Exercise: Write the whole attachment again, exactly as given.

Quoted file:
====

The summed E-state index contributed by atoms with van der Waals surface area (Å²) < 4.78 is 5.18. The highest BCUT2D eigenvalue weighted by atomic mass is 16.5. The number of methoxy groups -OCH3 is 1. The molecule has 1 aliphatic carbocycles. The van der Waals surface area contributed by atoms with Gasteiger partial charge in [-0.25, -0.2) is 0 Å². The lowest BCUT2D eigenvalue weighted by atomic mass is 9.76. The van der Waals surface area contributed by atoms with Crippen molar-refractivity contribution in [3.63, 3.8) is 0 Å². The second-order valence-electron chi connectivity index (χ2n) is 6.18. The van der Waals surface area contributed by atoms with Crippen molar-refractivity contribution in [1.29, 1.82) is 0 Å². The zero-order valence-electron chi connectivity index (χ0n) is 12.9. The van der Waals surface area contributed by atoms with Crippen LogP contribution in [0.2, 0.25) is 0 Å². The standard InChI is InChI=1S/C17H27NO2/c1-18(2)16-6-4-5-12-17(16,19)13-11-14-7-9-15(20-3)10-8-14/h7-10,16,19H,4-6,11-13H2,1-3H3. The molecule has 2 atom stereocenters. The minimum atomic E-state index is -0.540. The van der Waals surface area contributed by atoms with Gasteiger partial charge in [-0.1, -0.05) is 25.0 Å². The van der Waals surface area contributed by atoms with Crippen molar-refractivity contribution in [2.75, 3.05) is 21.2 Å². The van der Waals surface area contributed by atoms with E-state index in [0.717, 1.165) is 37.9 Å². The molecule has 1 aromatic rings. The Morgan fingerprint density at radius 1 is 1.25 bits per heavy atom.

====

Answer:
The summed E-state index contributed by atoms with van der Waals surface area (Å²) < 4.78 is 5.18. The highest BCUT2D eigenvalue weighted by atomic mass is 16.5. The number of methoxy groups -OCH3 is 1. The molecule has 1 aliphatic carbocycles. The van der Waals surface area contributed by atoms with Gasteiger partial charge in [-0.25, -0.2) is 0 Å². The lowest BCUT2D eigenvalue weighted by atomic mass is 9.76. The van der Waals surface area contributed by atoms with Crippen molar-refractivity contribution in [3.63, 3.8) is 0 Å². The second-order valence-electron chi connectivity index (χ2n) is 6.18. The van der Waals surface area contributed by atoms with Crippen molar-refractivity contribution in [1.29, 1.82) is 0 Å². The zero-order valence-electron chi connectivity index (χ0n) is 12.9. The van der Waals surface area contributed by atoms with Crippen LogP contribution in [0.2, 0.25) is 0 Å². The standard InChI is InChI=1S/C17H27NO2/c1-18(2)16-6-4-5-12-17(16,19)13-11-14-7-9-15(20-3)10-8-14/h7-10,16,19H,4-6,11-13H2,1-3H3. The molecule has 2 atom stereocenters. The minimum atomic E-state index is -0.540. The van der Waals surface area contributed by atoms with Gasteiger partial charge in [-0.1, -0.05) is 25.0 Å². The van der Waals surface area contributed by atoms with Crippen molar-refractivity contribution in [2.75, 3.05) is 21.2 Å². The van der Waals surface area contributed by atoms with E-state index in [0.717, 1.165) is 37.9 Å². The molecule has 1 aromatic rings. The Morgan fingerprint density at radius 1 is 1.25 bits per heavy atom.